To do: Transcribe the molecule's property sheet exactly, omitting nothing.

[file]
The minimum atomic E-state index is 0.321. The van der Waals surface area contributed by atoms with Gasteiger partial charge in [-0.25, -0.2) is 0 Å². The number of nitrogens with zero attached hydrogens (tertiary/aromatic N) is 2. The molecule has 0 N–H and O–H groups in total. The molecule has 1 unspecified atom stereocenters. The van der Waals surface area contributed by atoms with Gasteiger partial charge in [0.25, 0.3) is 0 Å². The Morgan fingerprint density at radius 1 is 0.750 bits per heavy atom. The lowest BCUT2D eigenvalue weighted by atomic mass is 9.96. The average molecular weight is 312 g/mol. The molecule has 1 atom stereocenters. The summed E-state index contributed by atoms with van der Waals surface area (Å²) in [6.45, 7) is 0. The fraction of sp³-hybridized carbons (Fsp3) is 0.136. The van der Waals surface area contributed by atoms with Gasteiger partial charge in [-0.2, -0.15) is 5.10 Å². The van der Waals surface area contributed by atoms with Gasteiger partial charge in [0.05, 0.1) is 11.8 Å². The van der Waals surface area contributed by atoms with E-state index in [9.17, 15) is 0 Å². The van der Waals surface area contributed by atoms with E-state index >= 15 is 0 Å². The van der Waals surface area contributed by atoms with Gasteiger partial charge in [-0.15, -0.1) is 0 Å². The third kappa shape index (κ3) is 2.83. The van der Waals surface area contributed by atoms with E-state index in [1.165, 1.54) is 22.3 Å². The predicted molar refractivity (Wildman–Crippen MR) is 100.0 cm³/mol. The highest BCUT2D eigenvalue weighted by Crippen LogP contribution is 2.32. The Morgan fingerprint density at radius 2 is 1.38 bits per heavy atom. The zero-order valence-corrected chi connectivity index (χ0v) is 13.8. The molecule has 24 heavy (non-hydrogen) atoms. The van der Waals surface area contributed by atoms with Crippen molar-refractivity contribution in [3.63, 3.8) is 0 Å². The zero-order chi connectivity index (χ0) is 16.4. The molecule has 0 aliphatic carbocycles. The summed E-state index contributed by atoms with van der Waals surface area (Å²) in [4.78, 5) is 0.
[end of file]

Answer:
The minimum atomic E-state index is 0.321. The van der Waals surface area contributed by atoms with Gasteiger partial charge in [-0.25, -0.2) is 0 Å². The number of nitrogens with zero attached hydrogens (tertiary/aromatic N) is 2. The molecule has 0 N–H and O–H groups in total. The molecule has 1 unspecified atom stereocenters. The van der Waals surface area contributed by atoms with Gasteiger partial charge in [0.25, 0.3) is 0 Å². The Morgan fingerprint density at radius 1 is 0.750 bits per heavy atom. The lowest BCUT2D eigenvalue weighted by atomic mass is 9.96. The average molecular weight is 312 g/mol. The molecule has 1 atom stereocenters. The summed E-state index contributed by atoms with van der Waals surface area (Å²) in [6.45, 7) is 0. The fraction of sp³-hybridized carbons (Fsp3) is 0.136. The van der Waals surface area contributed by atoms with Gasteiger partial charge in [-0.2, -0.15) is 5.10 Å². The van der Waals surface area contributed by atoms with Gasteiger partial charge in [0.05, 0.1) is 11.8 Å². The van der Waals surface area contributed by atoms with E-state index in [9.17, 15) is 0 Å². The van der Waals surface area contributed by atoms with E-state index >= 15 is 0 Å². The van der Waals surface area contributed by atoms with Gasteiger partial charge in [-0.15, -0.1) is 0 Å². The third kappa shape index (κ3) is 2.83. The van der Waals surface area contributed by atoms with E-state index in [1.165, 1.54) is 22.3 Å². The predicted molar refractivity (Wildman–Crippen MR) is 100.0 cm³/mol. The highest BCUT2D eigenvalue weighted by Crippen LogP contribution is 2.32. The Morgan fingerprint density at radius 2 is 1.38 bits per heavy atom. The zero-order valence-corrected chi connectivity index (χ0v) is 13.8. The molecule has 24 heavy (non-hydrogen) atoms. The van der Waals surface area contributed by atoms with Crippen molar-refractivity contribution in [3.63, 3.8) is 0 Å². The zero-order chi connectivity index (χ0) is 16.4. The molecule has 0 aliphatic carbocycles. The summed E-state index contributed by atoms with van der Waals surface area (Å²) in [4.78, 5) is 0.